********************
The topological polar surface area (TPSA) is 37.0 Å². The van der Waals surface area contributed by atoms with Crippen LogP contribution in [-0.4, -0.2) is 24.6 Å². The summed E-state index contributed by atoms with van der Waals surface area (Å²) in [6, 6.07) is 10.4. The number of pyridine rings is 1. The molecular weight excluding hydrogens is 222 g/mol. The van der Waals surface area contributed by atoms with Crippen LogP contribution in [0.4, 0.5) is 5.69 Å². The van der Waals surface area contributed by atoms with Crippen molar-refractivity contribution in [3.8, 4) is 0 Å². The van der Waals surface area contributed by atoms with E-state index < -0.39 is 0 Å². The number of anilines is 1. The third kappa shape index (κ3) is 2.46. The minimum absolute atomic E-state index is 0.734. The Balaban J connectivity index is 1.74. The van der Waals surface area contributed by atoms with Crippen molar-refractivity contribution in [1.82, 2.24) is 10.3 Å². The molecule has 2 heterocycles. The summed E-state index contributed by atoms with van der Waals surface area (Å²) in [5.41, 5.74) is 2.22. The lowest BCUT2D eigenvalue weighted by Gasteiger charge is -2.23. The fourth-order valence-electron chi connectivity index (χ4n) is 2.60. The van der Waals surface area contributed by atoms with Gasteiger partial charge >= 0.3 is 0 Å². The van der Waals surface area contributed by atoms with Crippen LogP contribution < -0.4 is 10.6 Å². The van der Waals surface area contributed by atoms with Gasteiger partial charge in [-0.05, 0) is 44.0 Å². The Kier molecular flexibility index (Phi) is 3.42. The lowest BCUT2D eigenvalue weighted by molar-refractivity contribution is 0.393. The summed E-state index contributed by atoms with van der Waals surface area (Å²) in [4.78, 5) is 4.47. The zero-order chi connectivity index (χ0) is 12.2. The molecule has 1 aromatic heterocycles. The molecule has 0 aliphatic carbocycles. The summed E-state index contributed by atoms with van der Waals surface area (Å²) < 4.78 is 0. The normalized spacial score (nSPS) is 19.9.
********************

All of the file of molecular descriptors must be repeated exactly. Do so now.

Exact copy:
The topological polar surface area (TPSA) is 37.0 Å². The van der Waals surface area contributed by atoms with Crippen LogP contribution in [-0.4, -0.2) is 24.6 Å². The summed E-state index contributed by atoms with van der Waals surface area (Å²) in [6, 6.07) is 10.4. The number of pyridine rings is 1. The molecular weight excluding hydrogens is 222 g/mol. The van der Waals surface area contributed by atoms with Crippen LogP contribution in [0.4, 0.5) is 5.69 Å². The van der Waals surface area contributed by atoms with Crippen molar-refractivity contribution in [3.8, 4) is 0 Å². The van der Waals surface area contributed by atoms with E-state index < -0.39 is 0 Å². The number of anilines is 1. The third kappa shape index (κ3) is 2.46. The minimum absolute atomic E-state index is 0.734. The Balaban J connectivity index is 1.74. The van der Waals surface area contributed by atoms with Crippen molar-refractivity contribution in [1.82, 2.24) is 10.3 Å². The molecule has 2 heterocycles. The summed E-state index contributed by atoms with van der Waals surface area (Å²) in [5.41, 5.74) is 2.22. The lowest BCUT2D eigenvalue weighted by Gasteiger charge is -2.23. The fourth-order valence-electron chi connectivity index (χ4n) is 2.60. The van der Waals surface area contributed by atoms with Gasteiger partial charge >= 0.3 is 0 Å². The van der Waals surface area contributed by atoms with Crippen LogP contribution < -0.4 is 10.6 Å². The van der Waals surface area contributed by atoms with Gasteiger partial charge in [-0.05, 0) is 44.0 Å². The Kier molecular flexibility index (Phi) is 3.42. The lowest BCUT2D eigenvalue weighted by molar-refractivity contribution is 0.393. The summed E-state index contributed by atoms with van der Waals surface area (Å²) in [4.78, 5) is 4.47. The zero-order chi connectivity index (χ0) is 12.2. The molecule has 1 aromatic heterocycles. The molecule has 0 aliphatic carbocycles. The summed E-state index contributed by atoms with van der Waals surface area (Å²) < 4.78 is 0. The normalized spacial score (nSPS) is 19.9.